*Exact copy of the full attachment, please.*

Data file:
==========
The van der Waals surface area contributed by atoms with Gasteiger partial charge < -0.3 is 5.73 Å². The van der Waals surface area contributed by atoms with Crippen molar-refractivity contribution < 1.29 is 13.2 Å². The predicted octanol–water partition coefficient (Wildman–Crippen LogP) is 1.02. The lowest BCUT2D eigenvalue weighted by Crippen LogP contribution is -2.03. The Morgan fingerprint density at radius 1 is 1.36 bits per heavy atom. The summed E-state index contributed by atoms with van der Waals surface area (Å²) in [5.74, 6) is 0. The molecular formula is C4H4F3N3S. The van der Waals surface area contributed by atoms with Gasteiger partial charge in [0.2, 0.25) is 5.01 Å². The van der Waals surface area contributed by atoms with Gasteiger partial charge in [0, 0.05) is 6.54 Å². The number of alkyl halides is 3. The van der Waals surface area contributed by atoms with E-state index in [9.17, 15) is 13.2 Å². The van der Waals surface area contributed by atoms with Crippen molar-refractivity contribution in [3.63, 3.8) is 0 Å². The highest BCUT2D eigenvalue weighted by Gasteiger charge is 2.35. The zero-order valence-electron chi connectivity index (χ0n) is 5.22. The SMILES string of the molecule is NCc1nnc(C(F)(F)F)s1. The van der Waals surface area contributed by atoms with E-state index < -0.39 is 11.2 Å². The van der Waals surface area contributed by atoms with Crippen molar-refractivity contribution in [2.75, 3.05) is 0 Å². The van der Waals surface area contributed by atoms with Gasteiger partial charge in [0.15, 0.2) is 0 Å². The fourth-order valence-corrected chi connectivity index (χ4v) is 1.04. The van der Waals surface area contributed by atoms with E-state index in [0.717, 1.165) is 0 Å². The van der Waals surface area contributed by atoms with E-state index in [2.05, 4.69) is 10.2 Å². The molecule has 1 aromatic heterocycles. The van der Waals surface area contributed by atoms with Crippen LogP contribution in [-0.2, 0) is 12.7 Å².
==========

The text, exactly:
The van der Waals surface area contributed by atoms with Gasteiger partial charge < -0.3 is 5.73 Å². The van der Waals surface area contributed by atoms with Crippen molar-refractivity contribution < 1.29 is 13.2 Å². The predicted octanol–water partition coefficient (Wildman–Crippen LogP) is 1.02. The lowest BCUT2D eigenvalue weighted by Crippen LogP contribution is -2.03. The Morgan fingerprint density at radius 1 is 1.36 bits per heavy atom. The summed E-state index contributed by atoms with van der Waals surface area (Å²) in [5.74, 6) is 0. The molecular formula is C4H4F3N3S. The van der Waals surface area contributed by atoms with Gasteiger partial charge in [0.2, 0.25) is 5.01 Å². The van der Waals surface area contributed by atoms with Gasteiger partial charge in [0, 0.05) is 6.54 Å². The number of alkyl halides is 3. The van der Waals surface area contributed by atoms with E-state index in [9.17, 15) is 13.2 Å². The van der Waals surface area contributed by atoms with Crippen molar-refractivity contribution in [3.63, 3.8) is 0 Å². The highest BCUT2D eigenvalue weighted by Gasteiger charge is 2.35. The zero-order valence-electron chi connectivity index (χ0n) is 5.22. The SMILES string of the molecule is NCc1nnc(C(F)(F)F)s1. The van der Waals surface area contributed by atoms with E-state index < -0.39 is 11.2 Å². The van der Waals surface area contributed by atoms with Crippen molar-refractivity contribution in [2.75, 3.05) is 0 Å². The van der Waals surface area contributed by atoms with Gasteiger partial charge in [0.15, 0.2) is 0 Å². The fourth-order valence-corrected chi connectivity index (χ4v) is 1.04. The van der Waals surface area contributed by atoms with E-state index in [0.717, 1.165) is 0 Å². The van der Waals surface area contributed by atoms with E-state index in [2.05, 4.69) is 10.2 Å². The molecule has 1 aromatic heterocycles. The van der Waals surface area contributed by atoms with Crippen LogP contribution in [-0.2, 0) is 12.7 Å².